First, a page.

United States District Court, S.D. Texas, Houston Division
JAMES EDWARD GUZMAN, (TDCJ NO. 01023457) Petitioner,
LORIE DAVIS, Director, Texas Department of Criminal Justice, Correctional Institutions Division, Respondent.
MEMORANDUM AND OPINION
Rosenthal Chief United States District Judge
petitioner, James Edward Guzman, challenges his parole
revocation and the denial of credit for the time he was
incarcerated before his revocation. The respondent moves for
summary judgment as to the first claim because it was filed
too late, and of both claims because Guzman did not exhaust
his state-court remedies. The respondent also moves for
summary judgment because Guzman fails to establish that the
state court's rejection of his claims was objectively
unreasonable. (Docket Entry No. 13). Guzman moves for summary
judgment as well. (Docket Entry No. 15). Each argument and
the responses are analyzed below.
1. he was wrongfully denied "flat-time" credit for
his incarceration from July 14, 2009 to January 28, 2010;
June 30, 2011 to December 29, 2011; and March 19, 2013 to
June 14, 2014; and
2. his due-process rights were violated at his parole
revocation hearing because the parole panel was biased,
falsified documents, and did not allow Guzman to appear in
person or offer evidence on his behalf.
(Docket Entry No. 1, Fed. Writ Pet., at 6-8; Docket Entry No.
11, Supp. Motion and Order at 2).
The State of Texas v. James Guzman, cause numbers
849859 and 849860 in the 182nd District Court of Harris
County, Texas, Guzman pleaded no contest to third-degree
felony offense of assault on a public servant, and pleaded
guilty to the first-degree felony offense of possession of
cocaine with intent to deliver. The trial court sentenced him
to a 20-year prison term in cause number 849859 and 25 years
in cause number 849860, to run concurrently.
October 28, 2008, Guzman was released on parole subject to
conditions. A prerevocation arrest warrant was issued on July
31, 2014, and was executed on December 29, 2014. Guzman's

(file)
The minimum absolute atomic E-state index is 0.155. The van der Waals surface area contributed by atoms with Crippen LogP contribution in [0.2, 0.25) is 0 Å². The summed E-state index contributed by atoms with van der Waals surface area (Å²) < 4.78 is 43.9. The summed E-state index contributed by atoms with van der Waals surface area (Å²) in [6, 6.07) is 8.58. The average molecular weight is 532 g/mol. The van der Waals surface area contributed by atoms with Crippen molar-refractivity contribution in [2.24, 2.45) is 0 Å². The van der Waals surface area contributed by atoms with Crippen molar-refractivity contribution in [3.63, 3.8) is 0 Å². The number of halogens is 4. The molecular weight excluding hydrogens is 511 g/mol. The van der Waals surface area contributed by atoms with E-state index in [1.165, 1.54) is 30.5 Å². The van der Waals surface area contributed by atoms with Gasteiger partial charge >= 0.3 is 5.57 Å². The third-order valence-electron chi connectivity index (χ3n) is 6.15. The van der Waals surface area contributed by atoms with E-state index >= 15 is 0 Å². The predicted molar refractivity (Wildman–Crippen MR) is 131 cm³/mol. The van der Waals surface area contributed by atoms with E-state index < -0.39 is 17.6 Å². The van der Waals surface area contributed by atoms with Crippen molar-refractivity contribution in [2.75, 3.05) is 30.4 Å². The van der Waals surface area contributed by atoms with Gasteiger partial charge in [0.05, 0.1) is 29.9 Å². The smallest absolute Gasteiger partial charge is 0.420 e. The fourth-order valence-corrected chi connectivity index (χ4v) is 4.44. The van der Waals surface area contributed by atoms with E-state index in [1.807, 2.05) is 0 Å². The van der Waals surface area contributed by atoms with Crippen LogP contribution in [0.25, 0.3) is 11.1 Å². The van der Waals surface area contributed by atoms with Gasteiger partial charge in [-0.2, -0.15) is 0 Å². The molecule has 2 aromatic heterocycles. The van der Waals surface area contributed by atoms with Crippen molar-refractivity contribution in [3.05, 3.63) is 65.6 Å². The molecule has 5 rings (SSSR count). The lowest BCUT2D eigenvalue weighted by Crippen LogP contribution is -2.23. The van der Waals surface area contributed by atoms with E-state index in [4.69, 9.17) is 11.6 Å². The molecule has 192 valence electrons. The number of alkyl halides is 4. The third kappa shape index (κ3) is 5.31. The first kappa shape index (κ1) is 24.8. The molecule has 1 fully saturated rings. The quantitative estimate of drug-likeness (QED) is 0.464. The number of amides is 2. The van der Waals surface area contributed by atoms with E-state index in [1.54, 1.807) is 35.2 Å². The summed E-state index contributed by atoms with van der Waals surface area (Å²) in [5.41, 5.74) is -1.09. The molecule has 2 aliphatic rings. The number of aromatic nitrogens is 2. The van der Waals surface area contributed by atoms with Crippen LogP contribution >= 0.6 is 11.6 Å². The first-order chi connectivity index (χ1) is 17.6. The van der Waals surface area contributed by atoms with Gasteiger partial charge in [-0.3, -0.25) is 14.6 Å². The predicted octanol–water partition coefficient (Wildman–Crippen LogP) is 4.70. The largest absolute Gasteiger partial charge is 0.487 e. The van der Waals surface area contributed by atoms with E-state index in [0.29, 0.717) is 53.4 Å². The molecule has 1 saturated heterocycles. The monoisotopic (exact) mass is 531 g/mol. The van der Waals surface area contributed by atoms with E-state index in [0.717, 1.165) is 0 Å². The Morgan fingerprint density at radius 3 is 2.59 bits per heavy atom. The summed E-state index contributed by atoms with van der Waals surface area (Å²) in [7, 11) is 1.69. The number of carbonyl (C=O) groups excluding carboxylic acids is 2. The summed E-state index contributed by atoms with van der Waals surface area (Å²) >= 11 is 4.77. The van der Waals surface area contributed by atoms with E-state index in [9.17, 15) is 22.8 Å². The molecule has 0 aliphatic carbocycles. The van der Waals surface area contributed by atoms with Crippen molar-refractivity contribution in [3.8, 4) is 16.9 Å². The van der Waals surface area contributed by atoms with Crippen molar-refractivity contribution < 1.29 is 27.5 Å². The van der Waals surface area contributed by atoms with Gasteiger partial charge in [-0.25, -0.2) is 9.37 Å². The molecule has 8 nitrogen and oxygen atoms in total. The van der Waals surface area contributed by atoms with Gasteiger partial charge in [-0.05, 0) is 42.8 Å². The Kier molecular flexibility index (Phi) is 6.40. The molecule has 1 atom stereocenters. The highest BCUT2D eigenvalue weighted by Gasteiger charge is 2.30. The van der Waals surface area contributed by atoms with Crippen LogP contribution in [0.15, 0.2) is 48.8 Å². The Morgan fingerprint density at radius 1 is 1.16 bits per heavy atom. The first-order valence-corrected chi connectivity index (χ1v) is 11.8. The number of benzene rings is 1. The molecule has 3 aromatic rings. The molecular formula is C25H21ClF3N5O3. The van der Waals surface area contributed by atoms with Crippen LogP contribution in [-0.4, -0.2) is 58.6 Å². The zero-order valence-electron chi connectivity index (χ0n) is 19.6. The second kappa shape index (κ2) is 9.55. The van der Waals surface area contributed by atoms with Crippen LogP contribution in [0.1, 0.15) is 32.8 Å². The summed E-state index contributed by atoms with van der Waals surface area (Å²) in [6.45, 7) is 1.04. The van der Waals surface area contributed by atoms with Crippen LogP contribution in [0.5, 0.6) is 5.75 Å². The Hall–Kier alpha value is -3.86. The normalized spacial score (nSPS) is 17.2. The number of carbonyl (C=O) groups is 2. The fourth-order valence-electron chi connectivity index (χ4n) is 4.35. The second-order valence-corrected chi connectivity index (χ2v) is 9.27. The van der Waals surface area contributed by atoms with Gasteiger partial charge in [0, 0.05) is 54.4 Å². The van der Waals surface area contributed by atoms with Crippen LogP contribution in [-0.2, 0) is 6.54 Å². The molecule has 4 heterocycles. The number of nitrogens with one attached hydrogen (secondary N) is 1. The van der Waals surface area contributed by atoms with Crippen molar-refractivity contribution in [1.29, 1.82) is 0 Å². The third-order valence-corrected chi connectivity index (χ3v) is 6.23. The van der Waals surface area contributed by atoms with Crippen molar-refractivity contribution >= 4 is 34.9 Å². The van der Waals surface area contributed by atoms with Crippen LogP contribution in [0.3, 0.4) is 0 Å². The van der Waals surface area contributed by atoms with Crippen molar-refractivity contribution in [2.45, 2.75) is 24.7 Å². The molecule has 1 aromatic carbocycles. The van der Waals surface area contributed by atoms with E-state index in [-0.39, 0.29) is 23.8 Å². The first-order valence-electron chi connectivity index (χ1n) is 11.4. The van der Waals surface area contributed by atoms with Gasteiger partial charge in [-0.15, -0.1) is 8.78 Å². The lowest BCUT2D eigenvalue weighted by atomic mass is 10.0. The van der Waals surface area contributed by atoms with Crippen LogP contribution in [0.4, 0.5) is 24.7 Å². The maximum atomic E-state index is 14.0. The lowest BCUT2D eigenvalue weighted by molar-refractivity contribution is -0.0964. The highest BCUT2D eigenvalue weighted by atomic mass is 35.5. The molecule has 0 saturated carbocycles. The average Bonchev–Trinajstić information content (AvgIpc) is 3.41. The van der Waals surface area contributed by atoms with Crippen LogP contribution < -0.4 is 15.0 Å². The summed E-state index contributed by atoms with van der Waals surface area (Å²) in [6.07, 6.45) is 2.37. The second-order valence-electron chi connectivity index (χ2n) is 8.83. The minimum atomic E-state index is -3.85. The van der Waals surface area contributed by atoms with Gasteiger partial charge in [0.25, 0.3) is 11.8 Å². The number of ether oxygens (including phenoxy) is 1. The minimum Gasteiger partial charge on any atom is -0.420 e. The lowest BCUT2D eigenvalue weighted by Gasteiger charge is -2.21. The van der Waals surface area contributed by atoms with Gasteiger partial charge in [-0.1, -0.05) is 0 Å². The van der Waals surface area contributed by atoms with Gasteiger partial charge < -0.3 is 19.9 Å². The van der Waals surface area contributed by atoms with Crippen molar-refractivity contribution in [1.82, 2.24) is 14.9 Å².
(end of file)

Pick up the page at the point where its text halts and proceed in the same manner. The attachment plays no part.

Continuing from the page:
parole was revoked on March 20, 2015. On August 26, 2016,
Guzman was again released to parole, subject to conditions.
That parole was revoked on January 5, 2017, with no
March 2017, Guzman submitted a time-dispute resolution form
to the TDCJ's Classification and Records Division. That
Division responded on May 1, telling Guzman that under the
law in effect when he was sentenced, education credits did
not apply to his sentence.
January 2017, Guzman filed two state habeas applications
challenging his parole revocation. The Texas Court of
Criminal Appeals denied both without written order in April
2017. In January 2017, Guzman filed two additional state
habeas applications, challenging the denial of work-time
credits. These state applications were denied without written
order in August. Guzman filed this federal petition in June
2017. The state habeas proceedings are part of the record.
Was the First Claim Filed Too Late?
had one year to file his federal habeas corpus petition. The
(d) (1) A 1 -year period of limitation shall apply to an
application for a writ of habeas corpus by a person in
custody pursuant to the judgment of a State court. The
limitation period shall run from the latest of-
(A) the date on which the judgment became final by the
conclusion of direct review or the expiration of the time ...